It’s almost August and Ryan Fitzpatrick and the New York Jets remain at a contract impasse. Fitzpatrick, however, doesn’t seem to be losing sleep over it.
“He’s doing well,” Herm Edwards told Brent Stover and Brendan Haywood, who were filling in as hosts of CBS Sports Radio’s The Doug Gottlieb Show. “I actually talked to him yesterday. He’s got a smile on his face. Now obviously he misses the camaraderie with his teammates, but I think eventually this thing gets done. I just think it’s one of those situations. It’s the business of football and all players know it. You hate for it to be on your watch, but sometimes it is. Sometimes you scratch your head and you wonder why one guy signs and another guy doesn’t. That’s just part of the business part of it, but I think mentally he’s ready to play football and I think the Jets will find a way to get this thing resolved.”
Fitzpatrick wants a multi-year deal that pays him like the 10-win quarterback he was last season, but it takes two to tango.
It seems the Jets don’t feel like dancing.
“Well, that’s business,” Edwards said. “I just think they look at him and say, ‘Hey, he had a great year, but it’s been one year. It’s one year of work and this guy’s been on five football teams.’ So they’re looking at that, too. His best success has been with Chan Gailey and this offense. I think he had a fabulous year. If he would’ve gotten to the playoffs, maybe we wouldn’t be having this conversation, but that wasn’t the case.”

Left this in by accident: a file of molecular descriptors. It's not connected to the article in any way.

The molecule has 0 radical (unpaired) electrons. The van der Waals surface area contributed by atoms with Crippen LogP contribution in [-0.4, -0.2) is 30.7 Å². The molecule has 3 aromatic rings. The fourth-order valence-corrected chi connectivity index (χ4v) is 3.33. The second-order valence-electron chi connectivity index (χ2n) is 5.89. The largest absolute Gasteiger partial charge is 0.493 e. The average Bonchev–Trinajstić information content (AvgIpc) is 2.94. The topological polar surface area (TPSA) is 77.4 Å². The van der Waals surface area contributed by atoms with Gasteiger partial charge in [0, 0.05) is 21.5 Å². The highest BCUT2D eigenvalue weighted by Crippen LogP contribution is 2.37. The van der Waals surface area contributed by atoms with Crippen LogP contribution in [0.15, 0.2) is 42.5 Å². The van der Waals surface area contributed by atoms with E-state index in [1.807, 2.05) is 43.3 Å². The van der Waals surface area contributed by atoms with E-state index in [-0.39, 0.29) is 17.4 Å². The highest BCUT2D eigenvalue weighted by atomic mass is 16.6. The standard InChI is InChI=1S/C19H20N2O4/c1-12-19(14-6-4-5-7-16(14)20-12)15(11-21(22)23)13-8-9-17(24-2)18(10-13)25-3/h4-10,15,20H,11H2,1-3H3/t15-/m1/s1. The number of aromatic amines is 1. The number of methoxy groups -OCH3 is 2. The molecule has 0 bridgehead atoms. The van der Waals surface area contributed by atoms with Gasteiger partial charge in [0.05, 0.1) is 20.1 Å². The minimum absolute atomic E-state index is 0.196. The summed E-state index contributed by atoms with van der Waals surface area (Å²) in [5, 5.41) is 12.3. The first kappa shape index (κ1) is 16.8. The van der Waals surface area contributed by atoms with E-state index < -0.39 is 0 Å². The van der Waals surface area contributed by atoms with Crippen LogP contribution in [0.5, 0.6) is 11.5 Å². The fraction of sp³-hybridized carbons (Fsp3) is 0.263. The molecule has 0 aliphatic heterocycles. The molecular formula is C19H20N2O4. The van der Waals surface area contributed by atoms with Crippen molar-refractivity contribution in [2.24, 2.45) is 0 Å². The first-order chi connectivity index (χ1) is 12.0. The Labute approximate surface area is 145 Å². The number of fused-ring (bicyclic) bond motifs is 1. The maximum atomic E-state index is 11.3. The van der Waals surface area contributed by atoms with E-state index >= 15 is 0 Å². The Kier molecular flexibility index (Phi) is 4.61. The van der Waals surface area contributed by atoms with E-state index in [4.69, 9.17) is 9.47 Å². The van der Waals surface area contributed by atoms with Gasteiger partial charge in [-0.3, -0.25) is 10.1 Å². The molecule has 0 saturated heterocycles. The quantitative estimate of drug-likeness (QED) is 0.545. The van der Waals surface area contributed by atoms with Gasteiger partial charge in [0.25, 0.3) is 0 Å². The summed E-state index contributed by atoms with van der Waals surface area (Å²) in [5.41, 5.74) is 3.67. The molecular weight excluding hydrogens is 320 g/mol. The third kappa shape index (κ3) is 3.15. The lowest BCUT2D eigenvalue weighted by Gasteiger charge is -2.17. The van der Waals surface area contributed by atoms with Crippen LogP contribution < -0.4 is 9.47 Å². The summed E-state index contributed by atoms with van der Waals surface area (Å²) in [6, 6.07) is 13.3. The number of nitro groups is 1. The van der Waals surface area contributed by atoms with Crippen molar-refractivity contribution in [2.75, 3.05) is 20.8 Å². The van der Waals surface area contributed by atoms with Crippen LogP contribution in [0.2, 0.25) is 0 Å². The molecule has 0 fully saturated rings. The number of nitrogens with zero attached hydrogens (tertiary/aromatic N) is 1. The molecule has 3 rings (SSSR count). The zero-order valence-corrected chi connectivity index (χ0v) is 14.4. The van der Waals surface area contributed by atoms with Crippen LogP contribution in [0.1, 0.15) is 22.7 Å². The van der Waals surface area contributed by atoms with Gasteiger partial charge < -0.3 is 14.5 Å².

Of course, even if Fitzpatrick, who turns 34 in November, were to sign, say, a three-year-deal, it’s unlikely he would play it to completion. Why? Because the Jets would almost surely cut him before then.
“If I was a player in today’s world, I would only sign two-year deals, especially in football,” Edwards said. “Just bet on yourself. Ownership in our league knows they’re not going to guarantee a five-year contract. They will guarantee you some upfront money. But no contract is guaranteed in this league. That’s always the way it’s been. They know that is their staple. You may sign a five-year deal, but if you’re not performing after the third year of the deal, they’ll get rid of you. They’ll give you some upfront money because they know (they’ll) make it back next year. (Guaranteed contracts) have never happened in the history of football. That’s one thing the owners will never let loose.”
Ray Rice, 29, is another veteran without a contract. Rice, who hasn’t played since 2013, has pledged to donate his salary to domestic-violence programs if he is signed by an NFL team.
If Edwards were a coach, he’d sign Rice in a heartbeat.
“I would have brought him in last year,” Edwards said. “I’m friends with Ray Rice and I worked on his behalf and called some guys. He was on some coaches’ lists, but it just didn’t take fruition. The problem he has now is he’s an older running back. It’s not so much (that he’s) a distraction. He’d been a model citizen. He’s been an advocate for what has happened to him. He’s done it the right way. I just think age has a lot to do with it anymore. The value of a running back, they’re not as valued as much as they once were. When you get into that range where he’s at with his age, that’s the problem. That’s kind of what happened to him last year a little bit.”